From the smallest amoeba to the greatest of galaxies, we define ourselves by our borders, our boundaries: I am me, therefore I am not you. We feel safe within our own territories. It is only when we leave our territories that we realise that beyond our perimeters lie all the disclosed secrets and wise wildernesses we never even knew we longed for. Beyond our borders we encounter spaces where ideas are exchanged and knowledge is gained. We must push through our boundaries, our comfort-zones, if we ever truly want to know (and grow) more.
Andrew Gorski and I recently crossed numerous ‘borders’ to discover a place that is often referred to as one of Africa’s ‘best kept secrets’: Nkwichi Lodge on the shores of Lake Niassa (more commonly referred to as Lake Malawi). This award-winning establishment, in the most northern province of Mozambique, has been celebrated by many as one of the greatest examples of responsible tourism (RT) in Africa.
And, Nkwichi Lodge has the awards to prove it. In 2012 they won the prestigious Conde Nast Traveler World Saver Awards in the “Doing It All” Category for small resorts; in 2011 they walked away with the “ToDo Awards” (an international Contest for Socially Responsible Tourism); and in 2008 they won “Best Small Hotel” in the Virgin Responsible Tourism Awards.
‘Greenwashing’, the exaggeration of good environmental practices by a business, is as common as the latest Prada knock-off in the RT industry. But, this exclusive, incredibly romantic getaway does exactly what it says on the packet. The overall experience of guests and the positive influence on the lives of the surrounding communities and the environment is as genuine as the Robinson Crusoe character you feel when you set foot on its singing sands.
Nkwichi Lodge lies right in the centre of one of Africa’s last true wildernesses. And wilderness it is in every way. The words ‘pristine’ and ‘untouched’ come to mind almost immediately. Life is simple, there is no cell phone reception and limited other contact with the outside world. Energy is completely off grid and food is fresh, all grown organically at the community farm, the Manda Wilderness Agricultural Project. Best of all, there is no time and no schedule. Visitors experience this special place on their own terms and at their own pace, exploring this majestic lakeside retreat and the surrounding wilderness.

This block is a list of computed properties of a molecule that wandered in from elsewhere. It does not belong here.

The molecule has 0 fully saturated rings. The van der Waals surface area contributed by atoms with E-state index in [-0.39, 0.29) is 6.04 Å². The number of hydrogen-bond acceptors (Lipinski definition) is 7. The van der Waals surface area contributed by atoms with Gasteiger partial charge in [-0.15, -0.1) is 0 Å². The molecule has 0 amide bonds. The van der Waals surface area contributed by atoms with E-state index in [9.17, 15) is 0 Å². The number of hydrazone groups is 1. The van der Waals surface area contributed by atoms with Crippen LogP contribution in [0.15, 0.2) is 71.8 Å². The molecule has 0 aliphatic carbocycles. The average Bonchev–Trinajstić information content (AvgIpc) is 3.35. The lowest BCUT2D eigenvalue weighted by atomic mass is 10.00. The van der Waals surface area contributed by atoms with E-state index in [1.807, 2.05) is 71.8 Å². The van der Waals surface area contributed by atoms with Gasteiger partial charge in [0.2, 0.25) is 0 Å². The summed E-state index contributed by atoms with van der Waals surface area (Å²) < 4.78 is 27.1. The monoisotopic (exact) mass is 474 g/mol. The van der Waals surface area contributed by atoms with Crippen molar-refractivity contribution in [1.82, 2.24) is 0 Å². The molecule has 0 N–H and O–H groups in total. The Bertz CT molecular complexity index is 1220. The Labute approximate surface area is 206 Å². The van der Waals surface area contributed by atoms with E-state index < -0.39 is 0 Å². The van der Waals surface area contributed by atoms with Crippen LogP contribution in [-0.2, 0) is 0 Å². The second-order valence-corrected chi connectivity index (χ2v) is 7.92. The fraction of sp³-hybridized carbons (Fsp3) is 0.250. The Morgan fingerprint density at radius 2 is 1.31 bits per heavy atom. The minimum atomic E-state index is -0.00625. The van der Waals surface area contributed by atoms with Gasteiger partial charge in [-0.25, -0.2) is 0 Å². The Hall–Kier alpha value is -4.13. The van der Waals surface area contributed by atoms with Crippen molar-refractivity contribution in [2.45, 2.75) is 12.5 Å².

And yet there is luxury in the smaller comforts we have come to neglect. In many ways the luxury of this place lies in the isolation and the beauty of the untouched. Above all, you feel like you are part of something by contributing to something greater than just minimising your stress levels. Without Nkwichi Lodge, many members of the 16 surrounding communities wouldn’t have paid employment, there would be no place to sell locally grown and hand-made artisan products, and the lake-shore and other natural landscapes would very possibly not be protected.
The overriding presence is the Lake with water so clean and fresh you can drink it. The Lake, with her sometimes calm and sometimes wild mood, left me realising the importance of clean drinking water and how incredibly important it is for our survival. I could not help but admit that even I have been taking it for granted. The time spent on Nkwichi’s singing sands made me realise how simple life should really be and how much we can learn from those who tread lighter and quieter – my so-called reality of life soon faded away and a whole new version of it stepped in: I should love and protect what I have. It is my right, but more than anything, it is my duty.
Nkwichi made me cross borders and explore new frontiers towards simplicity and responsibility. I crossed frontiers in my heart and in my soul. I came home having learned great lessons about my shared destiny with water.
The purpose of our travels, both inward and outward, is not merely to see the unseen, but to bring those visions home, to share with those we love.
When last have you thought about your relationship with water?
Words and pictures: Daréll Lourens
INSPIRED TO READ MORE?
See the film Daréll produced for Nkwichi | browse The Good Holiday’s Nkwichi gallery for more pictures | learn about the Manda Wilderness Trust | Watch the film Daréll produced about Permaculture on this lakeshore | Read more of Daréll’s contributions to the weekly The Good Holiday #tuesdaytravelstory